Is this critically ill patient going to survive?
Is this question important? The immediate response is ‘of course’, because survival is important. However, the real underlying question is “Why is it important to predict outcome?” And the answer to this question is much less straightforward. Does it make a difference knowing whether or not a person is predicted to survive an acute illness, traumatic event or disease process? If they are predicted to survive, this knowledge is unlikely to have any real impact for us as physicians or for the patient; it will not alter the way in which the patient is managed. However, knowing that a patient is going to succumb may have serious implications, potentially altering our approach to treatment, negatively affecting staff morale, and influencing how we speak to relatives and other members of the ICU team.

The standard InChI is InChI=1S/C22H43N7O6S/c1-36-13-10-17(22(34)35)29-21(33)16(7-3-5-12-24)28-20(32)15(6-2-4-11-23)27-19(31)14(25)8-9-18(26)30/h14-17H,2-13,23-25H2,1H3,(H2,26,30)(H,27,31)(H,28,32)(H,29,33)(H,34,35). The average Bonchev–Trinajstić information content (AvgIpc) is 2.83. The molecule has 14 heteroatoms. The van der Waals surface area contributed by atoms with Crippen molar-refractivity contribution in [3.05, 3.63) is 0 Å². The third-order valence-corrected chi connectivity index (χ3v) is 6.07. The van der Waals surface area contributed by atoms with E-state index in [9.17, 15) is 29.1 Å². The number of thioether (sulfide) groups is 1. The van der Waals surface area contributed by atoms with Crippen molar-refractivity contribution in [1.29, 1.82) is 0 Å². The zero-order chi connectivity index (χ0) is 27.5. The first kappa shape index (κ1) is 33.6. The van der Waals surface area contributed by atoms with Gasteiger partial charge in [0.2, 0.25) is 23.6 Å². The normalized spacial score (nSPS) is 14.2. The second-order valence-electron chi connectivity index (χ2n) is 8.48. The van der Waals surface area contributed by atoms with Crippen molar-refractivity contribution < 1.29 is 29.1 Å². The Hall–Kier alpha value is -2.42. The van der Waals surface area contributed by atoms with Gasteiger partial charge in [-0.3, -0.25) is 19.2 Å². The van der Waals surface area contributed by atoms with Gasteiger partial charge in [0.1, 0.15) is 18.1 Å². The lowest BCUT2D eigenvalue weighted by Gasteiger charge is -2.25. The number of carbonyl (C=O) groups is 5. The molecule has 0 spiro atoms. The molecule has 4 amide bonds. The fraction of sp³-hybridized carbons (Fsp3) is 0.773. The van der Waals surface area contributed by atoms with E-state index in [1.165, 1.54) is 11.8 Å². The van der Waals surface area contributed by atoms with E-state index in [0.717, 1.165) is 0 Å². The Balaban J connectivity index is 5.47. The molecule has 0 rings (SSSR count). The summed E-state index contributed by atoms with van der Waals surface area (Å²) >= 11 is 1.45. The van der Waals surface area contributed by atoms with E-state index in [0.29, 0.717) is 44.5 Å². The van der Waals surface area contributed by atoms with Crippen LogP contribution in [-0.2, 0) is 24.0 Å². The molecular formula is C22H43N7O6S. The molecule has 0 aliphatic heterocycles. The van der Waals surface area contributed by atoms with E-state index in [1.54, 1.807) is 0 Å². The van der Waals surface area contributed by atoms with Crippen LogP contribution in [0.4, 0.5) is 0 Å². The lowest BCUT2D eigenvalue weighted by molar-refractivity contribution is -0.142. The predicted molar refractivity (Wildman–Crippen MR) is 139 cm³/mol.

So, how should we answer this question, which is often (repeatedly) posed by relatives and/or other members of the care team? When considering these issues, it is important to remember that we...
KeywordsSystemic Inflammatory Response Syndrome Sequential Organ Failure Assessment Sequential Organ Failure Assessment Score Simplify Acute Physiology Score Prediction Score
Compliance with ethical standards
Conflicts of interest
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